Bill Cosby's Wife Camille Reportedly Hasn't Visited Him Once in Prison since He Went There in September
It has recently been reported that Bill Cosby, formerly known as America's favorite dad, hasn't been visited by wife Camille ever since he was locked away.
The 81-year-old is currently serving a three-to-ten-year sentence at the State Correctional Institute - Phoenix, in Skippack Township, Pennsylvania, for drugging and sexually assaulting Andrea Constand in 2004.
The new was shared by his representative and confidant, Andrew Wyatt, who remains the only person to have visited the disgraced actor behind bars.
Bill Cosby's mugshot | Photo: Getty Images
A LONG TIME WITHOUT SEEING HIS PARTNER'S FACE
The spokesman confirmed that Cosby hasn't seen his 75-year-old wife since September of 2018 when he was official imprisoned. However, it seems like Camille hasn't visited her husband by his request.
Even though he hasn't been visited by his relatives, Cosby has received support from some of his friends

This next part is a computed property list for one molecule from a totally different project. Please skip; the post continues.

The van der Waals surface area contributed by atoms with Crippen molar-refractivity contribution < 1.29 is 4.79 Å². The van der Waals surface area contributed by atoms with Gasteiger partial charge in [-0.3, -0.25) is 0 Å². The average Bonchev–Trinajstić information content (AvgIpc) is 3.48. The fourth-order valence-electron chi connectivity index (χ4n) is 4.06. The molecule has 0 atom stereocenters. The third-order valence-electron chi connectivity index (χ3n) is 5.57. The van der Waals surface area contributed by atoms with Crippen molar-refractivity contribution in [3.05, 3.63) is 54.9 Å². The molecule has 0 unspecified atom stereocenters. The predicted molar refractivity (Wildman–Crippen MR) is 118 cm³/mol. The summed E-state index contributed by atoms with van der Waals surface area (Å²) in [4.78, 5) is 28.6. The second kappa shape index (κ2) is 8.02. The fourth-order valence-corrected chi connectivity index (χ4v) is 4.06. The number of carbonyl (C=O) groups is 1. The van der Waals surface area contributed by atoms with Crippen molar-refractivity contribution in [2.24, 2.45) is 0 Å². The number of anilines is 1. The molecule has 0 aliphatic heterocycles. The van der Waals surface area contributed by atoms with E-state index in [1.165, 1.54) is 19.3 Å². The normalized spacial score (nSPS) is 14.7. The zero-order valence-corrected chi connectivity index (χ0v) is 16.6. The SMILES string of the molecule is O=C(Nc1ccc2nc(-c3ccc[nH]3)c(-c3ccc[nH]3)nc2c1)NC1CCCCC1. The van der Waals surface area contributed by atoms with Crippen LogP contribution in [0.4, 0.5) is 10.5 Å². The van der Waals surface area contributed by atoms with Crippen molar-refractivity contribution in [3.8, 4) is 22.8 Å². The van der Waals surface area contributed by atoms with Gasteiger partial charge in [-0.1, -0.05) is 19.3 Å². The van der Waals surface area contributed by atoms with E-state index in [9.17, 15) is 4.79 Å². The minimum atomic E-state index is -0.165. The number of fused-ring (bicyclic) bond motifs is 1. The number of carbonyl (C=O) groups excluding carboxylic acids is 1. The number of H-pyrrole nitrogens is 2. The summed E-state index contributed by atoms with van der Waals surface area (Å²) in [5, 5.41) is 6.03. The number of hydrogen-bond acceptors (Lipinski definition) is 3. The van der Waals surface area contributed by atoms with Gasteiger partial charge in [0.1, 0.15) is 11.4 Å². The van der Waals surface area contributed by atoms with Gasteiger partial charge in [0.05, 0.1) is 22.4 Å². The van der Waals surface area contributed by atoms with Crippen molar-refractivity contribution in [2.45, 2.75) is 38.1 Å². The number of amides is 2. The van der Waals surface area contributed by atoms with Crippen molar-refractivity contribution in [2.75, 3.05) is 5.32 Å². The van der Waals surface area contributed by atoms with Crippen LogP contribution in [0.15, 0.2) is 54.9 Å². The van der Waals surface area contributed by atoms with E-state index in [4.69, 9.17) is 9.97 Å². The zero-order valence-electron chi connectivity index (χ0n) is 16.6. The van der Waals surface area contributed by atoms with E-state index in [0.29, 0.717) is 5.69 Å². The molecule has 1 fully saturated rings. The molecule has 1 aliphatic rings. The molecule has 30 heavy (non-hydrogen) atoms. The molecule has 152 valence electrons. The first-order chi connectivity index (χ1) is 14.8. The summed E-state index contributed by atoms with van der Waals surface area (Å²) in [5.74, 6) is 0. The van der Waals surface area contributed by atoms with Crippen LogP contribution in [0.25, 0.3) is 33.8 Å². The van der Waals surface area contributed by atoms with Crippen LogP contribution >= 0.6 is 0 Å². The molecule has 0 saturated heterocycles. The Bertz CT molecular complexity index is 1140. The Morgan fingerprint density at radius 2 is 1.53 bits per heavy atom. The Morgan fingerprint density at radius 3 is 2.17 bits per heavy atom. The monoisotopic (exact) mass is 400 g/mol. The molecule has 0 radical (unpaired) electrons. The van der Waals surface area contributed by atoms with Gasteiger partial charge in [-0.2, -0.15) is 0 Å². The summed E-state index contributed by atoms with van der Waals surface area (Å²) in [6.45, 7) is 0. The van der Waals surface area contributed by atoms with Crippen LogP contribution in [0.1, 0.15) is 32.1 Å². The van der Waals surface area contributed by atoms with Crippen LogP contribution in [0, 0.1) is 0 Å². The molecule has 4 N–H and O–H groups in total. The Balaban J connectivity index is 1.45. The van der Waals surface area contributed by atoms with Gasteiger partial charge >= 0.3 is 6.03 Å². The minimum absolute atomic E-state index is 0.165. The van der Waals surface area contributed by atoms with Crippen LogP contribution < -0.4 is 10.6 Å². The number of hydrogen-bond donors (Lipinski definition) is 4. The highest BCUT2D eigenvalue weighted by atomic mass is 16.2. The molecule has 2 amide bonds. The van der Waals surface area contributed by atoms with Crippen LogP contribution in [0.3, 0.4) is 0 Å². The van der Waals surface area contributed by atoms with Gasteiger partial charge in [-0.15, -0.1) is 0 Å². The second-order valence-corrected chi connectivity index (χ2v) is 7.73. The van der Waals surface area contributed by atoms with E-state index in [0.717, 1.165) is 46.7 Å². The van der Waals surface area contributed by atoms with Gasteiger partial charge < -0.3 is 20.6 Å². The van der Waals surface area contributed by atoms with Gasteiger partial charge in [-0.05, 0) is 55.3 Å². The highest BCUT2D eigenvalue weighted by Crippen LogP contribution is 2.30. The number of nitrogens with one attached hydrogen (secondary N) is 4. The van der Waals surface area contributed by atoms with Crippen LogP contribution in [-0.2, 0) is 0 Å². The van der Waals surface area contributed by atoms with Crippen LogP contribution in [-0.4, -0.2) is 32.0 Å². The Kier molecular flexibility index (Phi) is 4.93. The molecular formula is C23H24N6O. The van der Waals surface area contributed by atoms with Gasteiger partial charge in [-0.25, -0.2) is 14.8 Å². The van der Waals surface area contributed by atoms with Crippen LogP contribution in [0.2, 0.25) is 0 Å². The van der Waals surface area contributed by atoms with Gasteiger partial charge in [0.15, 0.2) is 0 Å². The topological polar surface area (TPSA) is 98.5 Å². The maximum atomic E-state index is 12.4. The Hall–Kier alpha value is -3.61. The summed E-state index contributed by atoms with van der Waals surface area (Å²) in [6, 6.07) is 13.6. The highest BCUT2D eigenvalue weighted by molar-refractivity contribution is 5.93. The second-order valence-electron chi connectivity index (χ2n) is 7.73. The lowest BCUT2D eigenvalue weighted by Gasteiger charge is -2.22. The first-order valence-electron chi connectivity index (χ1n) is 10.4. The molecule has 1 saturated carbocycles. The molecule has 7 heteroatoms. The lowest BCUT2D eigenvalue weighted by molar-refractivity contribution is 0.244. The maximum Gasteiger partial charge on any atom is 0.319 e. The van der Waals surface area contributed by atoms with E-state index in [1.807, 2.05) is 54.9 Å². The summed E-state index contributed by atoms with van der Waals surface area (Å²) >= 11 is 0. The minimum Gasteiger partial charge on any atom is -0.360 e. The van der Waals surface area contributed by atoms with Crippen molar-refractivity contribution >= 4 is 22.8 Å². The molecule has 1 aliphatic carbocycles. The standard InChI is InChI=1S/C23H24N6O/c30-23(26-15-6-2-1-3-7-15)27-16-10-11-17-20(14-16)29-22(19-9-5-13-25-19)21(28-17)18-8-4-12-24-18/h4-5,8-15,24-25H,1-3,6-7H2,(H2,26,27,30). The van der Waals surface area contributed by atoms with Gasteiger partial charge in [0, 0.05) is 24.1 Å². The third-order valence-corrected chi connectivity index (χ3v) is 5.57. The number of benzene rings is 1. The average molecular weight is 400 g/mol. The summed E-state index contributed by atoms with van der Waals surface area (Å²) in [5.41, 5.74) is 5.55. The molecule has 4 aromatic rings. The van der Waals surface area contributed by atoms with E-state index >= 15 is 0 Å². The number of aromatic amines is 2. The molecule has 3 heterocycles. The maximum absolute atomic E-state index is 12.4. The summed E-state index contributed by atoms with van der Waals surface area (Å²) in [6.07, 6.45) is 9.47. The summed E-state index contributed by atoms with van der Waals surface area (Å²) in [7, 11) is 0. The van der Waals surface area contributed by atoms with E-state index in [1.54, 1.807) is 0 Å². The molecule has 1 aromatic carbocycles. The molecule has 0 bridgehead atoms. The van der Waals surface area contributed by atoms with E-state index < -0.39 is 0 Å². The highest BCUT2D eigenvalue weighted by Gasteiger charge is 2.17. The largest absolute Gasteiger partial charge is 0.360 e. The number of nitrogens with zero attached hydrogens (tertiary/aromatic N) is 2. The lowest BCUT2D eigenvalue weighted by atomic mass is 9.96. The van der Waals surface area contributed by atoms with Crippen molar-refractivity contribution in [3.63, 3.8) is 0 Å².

Camille Cosby with Bill Cosby and Andrew Wyatt at the Montgomery County Courthouse in Norristown, Pennsylvania | Photo: Getty Images
THE REASON BEHIND THE LACK OF VISITORS
Wyatt explained that, right before his second trial, Cosby knew that he wouldn't be allowed to complete his sentence at home, under house arrest, and didn't want his family to see him in prison.
"This judge is not going to sentence me to probation or some form of house arrest. He has to win by putting me in the iron box."
The 81-year-old allegedly wanted his loved ones to remember him for the man he was, as Bill Cosby, and not as inmate NN7687. He didn't wish for them to see him in a prison uniform.
However, even though he hasn't been visited by his relatives, Cosby has received support from some of his friends, such as producer Quincy Jones and director Spike Lee.
Spike Lee a the "The Dead Don't Die" Premiere at Museum of Modern Art in New York City | Photo: Getty Images
IMPROVISE, ADAPT, OVERCOME
According to Wyatt, Cosby is still the same man who believes in his innocence and wants to be "vindicated," and has adapted surprisingly well to life in prison.
In fact, the sex-offender has adapted so well that guards were forced to move him to a single cell, in a ward for older inmates, after charming other inmates and guards with his affable manners and jolly personality.
Wyatt revealed that Cosby would be greeted with cheers and rounds of applause by the inmates, as well as their visitors, whenever he stepped into the visiting area of the institution.